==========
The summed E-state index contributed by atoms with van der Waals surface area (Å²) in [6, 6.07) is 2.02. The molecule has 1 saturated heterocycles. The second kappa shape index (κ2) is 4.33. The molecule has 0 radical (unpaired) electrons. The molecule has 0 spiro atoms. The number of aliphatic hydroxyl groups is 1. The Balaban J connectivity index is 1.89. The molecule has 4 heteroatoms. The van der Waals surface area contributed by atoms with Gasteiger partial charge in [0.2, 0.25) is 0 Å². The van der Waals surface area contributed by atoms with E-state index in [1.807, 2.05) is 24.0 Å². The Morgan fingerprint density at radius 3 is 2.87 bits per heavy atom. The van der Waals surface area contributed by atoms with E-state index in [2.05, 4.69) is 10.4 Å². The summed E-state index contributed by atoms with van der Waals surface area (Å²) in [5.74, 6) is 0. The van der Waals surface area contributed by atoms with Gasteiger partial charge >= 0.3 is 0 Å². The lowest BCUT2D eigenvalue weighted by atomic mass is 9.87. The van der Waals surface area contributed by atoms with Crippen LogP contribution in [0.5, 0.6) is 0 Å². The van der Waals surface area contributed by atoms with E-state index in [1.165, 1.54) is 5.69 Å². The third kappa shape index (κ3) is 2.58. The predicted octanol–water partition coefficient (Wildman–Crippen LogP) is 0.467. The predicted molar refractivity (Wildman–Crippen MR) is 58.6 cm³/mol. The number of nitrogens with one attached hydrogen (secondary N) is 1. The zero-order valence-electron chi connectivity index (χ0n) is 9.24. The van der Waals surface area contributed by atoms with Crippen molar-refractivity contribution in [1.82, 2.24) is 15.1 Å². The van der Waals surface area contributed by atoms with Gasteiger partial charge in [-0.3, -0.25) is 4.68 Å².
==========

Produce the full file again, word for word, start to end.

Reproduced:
The summed E-state index contributed by atoms with van der Waals surface area (Å²) in [6, 6.07) is 2.02. The molecule has 1 saturated heterocycles. The second kappa shape index (κ2) is 4.33. The molecule has 0 radical (unpaired) electrons. The molecule has 0 spiro atoms. The number of aliphatic hydroxyl groups is 1. The Balaban J connectivity index is 1.89. The molecule has 4 heteroatoms. The van der Waals surface area contributed by atoms with Gasteiger partial charge in [0.2, 0.25) is 0 Å². The van der Waals surface area contributed by atoms with E-state index in [1.807, 2.05) is 24.0 Å². The Morgan fingerprint density at radius 3 is 2.87 bits per heavy atom. The van der Waals surface area contributed by atoms with E-state index in [2.05, 4.69) is 10.4 Å². The summed E-state index contributed by atoms with van der Waals surface area (Å²) in [5.74, 6) is 0. The van der Waals surface area contributed by atoms with Gasteiger partial charge >= 0.3 is 0 Å². The lowest BCUT2D eigenvalue weighted by atomic mass is 9.87. The van der Waals surface area contributed by atoms with Crippen LogP contribution in [0.5, 0.6) is 0 Å². The van der Waals surface area contributed by atoms with E-state index in [1.165, 1.54) is 5.69 Å². The third kappa shape index (κ3) is 2.58. The predicted octanol–water partition coefficient (Wildman–Crippen LogP) is 0.467. The predicted molar refractivity (Wildman–Crippen MR) is 58.6 cm³/mol. The number of nitrogens with one attached hydrogen (secondary N) is 1. The zero-order valence-electron chi connectivity index (χ0n) is 9.24. The van der Waals surface area contributed by atoms with Crippen molar-refractivity contribution in [1.82, 2.24) is 15.1 Å². The van der Waals surface area contributed by atoms with Gasteiger partial charge in [-0.3, -0.25) is 4.68 Å².